The MBW complex components TTG1, TT8 and TT2 are known to be essential regulators of DFR [27, 57]. In agreement with this, no products of late enzymes were detected in the three respective mutants as described before (e.g. ). The block at DFR in tt3-1 mutants led to a strong increase of isorhamnetin and slightly elevated kaempferol levels while quercetin levels were similar relative to wild type. In contrast to tt3-1, the three MBW mutants ttg1-1, tt8-3 and tt2-1 did not exhibit elevated kaempferol levels and all had reduced quercetin levels. Most strikingly, isorhamnetin levels were severely reduced in ttg1-1 (Fig. 4c, Additional file 7: Figure S10, Tables S12 and S13) but not in tt8-3 and tt2-1. This was not observed in tt8-3 and tt2-1 and therefore points to an independent role of TTG1 in regulating isorhamnetin.
In addition to TT2, four R2R3 MYB factors, PAP1 through 4, are known to regulate flavonoid biosynthesis together with TTG1. Overexpression of PAP1 in the activation tagging line pap1-D led to an accumulation of extracted hydrolysable cyanidin derivatives at the expense of quercetin, epicatechin and their respective derivatives (Fig. 4c,e). Non-extracted but hydrolysable derivatives of kaempferol, quercetin, cyanidin and epicatechin were significantly reduced in pap1-D seeds. None of the substances from our set was increased in the non-extracted hydrolysed samples. This suggests that less flavonoids were deposited in non-extracted substances as compared to the wild type. Possibly, PAP1 primarily regulates cyanidin modifying enzymes in seeds and thereby, when overexpressed, creates a sink situation affecting the seed’s flavonoid composition.
The flavonoid composition of seeds from the mybRNAi line was similar to wild type. Few substances were significantly reduced as compared to wild type like quercetin and epicatechin. The latter could be explained by the transcriptional regulation of ANR by PAP(s). This view is supported by the previous finding indicating that PAP4 overexpression in A. thaliana mesophyll protoplasts activates ANR . Non-normalized and normalized results point to a slight downregulation of the pathway as no substance stood out when set relative to kaempferol. The results for pap1-D and the mybRNAi line suggest the (partially) redundant regulation of the flavonoid pathway.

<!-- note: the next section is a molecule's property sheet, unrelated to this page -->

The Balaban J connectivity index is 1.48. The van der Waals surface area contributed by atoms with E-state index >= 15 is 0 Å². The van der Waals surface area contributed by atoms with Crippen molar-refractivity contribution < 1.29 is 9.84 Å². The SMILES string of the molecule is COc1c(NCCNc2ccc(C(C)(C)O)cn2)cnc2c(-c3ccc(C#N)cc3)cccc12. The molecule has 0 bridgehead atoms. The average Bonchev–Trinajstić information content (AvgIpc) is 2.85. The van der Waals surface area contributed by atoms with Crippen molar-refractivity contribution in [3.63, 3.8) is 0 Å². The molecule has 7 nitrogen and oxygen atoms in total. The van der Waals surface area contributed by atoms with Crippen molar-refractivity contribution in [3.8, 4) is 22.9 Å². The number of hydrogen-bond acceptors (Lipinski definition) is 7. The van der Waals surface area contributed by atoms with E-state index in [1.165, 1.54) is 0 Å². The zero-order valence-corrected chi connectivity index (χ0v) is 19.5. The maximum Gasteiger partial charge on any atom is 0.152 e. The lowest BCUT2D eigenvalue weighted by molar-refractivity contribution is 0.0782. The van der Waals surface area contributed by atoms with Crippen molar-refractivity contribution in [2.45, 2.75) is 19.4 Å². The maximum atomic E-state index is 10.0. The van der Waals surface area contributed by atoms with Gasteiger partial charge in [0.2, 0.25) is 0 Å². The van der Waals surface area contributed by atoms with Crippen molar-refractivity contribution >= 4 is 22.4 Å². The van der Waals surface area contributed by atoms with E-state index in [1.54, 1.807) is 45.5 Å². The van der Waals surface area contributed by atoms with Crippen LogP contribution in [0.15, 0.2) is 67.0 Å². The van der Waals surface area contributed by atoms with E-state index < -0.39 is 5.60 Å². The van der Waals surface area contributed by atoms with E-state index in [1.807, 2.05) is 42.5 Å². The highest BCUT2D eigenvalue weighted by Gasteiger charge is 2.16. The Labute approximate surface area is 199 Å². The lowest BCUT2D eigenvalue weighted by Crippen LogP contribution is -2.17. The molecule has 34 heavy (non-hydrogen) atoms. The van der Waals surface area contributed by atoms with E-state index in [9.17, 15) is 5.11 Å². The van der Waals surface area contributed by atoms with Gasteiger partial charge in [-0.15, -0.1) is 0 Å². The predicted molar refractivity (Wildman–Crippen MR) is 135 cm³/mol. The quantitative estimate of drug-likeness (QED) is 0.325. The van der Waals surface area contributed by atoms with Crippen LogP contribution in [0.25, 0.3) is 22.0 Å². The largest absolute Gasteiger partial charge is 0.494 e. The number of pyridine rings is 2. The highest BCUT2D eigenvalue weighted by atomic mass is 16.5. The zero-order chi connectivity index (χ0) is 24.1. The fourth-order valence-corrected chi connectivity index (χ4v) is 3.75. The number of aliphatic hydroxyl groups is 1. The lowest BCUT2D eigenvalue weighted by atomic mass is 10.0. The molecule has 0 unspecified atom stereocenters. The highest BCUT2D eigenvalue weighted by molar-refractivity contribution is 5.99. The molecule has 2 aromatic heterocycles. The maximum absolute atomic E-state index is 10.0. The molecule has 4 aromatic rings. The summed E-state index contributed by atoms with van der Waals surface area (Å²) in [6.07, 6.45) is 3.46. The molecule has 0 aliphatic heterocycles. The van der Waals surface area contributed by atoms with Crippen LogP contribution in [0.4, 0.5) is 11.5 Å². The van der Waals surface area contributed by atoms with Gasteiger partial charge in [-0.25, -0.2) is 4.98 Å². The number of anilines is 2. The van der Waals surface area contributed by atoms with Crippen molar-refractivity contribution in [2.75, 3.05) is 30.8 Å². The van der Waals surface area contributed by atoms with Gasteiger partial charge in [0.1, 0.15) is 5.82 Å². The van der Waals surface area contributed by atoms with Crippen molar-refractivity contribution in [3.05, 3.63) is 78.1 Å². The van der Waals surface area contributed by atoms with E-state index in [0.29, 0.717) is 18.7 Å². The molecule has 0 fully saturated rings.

In seedlings, HY5 is known to activate the expression of early and late biosynthesis genes by directly binding to the promoters of these genes . hy5-215 seeds revealed various changes of the flavonoid composition In hydrolysed samples, kaempferol was significantly increased and most other flavonoids are reduced (Fig. 4c,e). This suggests a role of HY5 in the regulation of TT7 or downstream genes.
COP1 is predicted to affect the level of most substances in the pathway because it regulates the stability of relevant transcription factors like HY5 and PAP2 [19, 58]. As expected, the spectrum of extracted hydrolysable flavonoids accumulating in cop1-6 partially overlapped with that in pap1-D. In cop1-6 seeds, levels of cyanidin derivatives were high but not at the expense of other substances downstream of kaempferol as seen by normalization with kaempferol. In addition, we found several unexpected aspects of COP1 regulatory events influencing the flavonoid composition and deposition in seeds.
First, we revealed a role of COP1 in suppressing the accumulation of extracted quercetin- and isorhamnetin-based substances. One possibility is the mis-regulation of core enzymes in cop1-6. Alternatively, COP1 could suppress at least one quercetin and isorhamnetin modifying enzyme. Second, while high levels of cyanidin are present in the extracted hydrolysed samples, epicatechin levels remain unchanged as compared to wild type. A suppression of enzymes downstream of cyanidin and epicatechin is therefore unlikely. This points to a positive regulation of enzymes downstream of cyanidin which do not effect levels of epicatechin and downstream substances like cyanidin modifying (e.g. glycosylating) enzymes. Third, in contrast to an expected enhanced deposition of non-extracted condensed tannins or the extracted non-hydrolysed procyanidin B2 in cop1-6 seeds, we detected a significant decrease of substances released from the non-extracted fraction (taxifolin, pelargonidin, cyanidin and epicatechin).
Adaptation of the method to seedlings
Many studies analysing flavonoids have been conducted using seedlings. Protocols have been developed for specific needs ranging from photometric analysis to different types of metabolomics and other specific applications [37, 59, 60]. Here, we aimed to obtain fingerprints for shift detection from seedlings at high throughput. We used the extracted hydrolysis setup to adapt our method. Hydrolysed extracts from seedlings were subjected to LC-ESI-MS-QTRAP(MRM) to select the optimal number of seedlings for screening purposes. Furthermore, we applied the experimental setup to selected mutants based on results from seeds.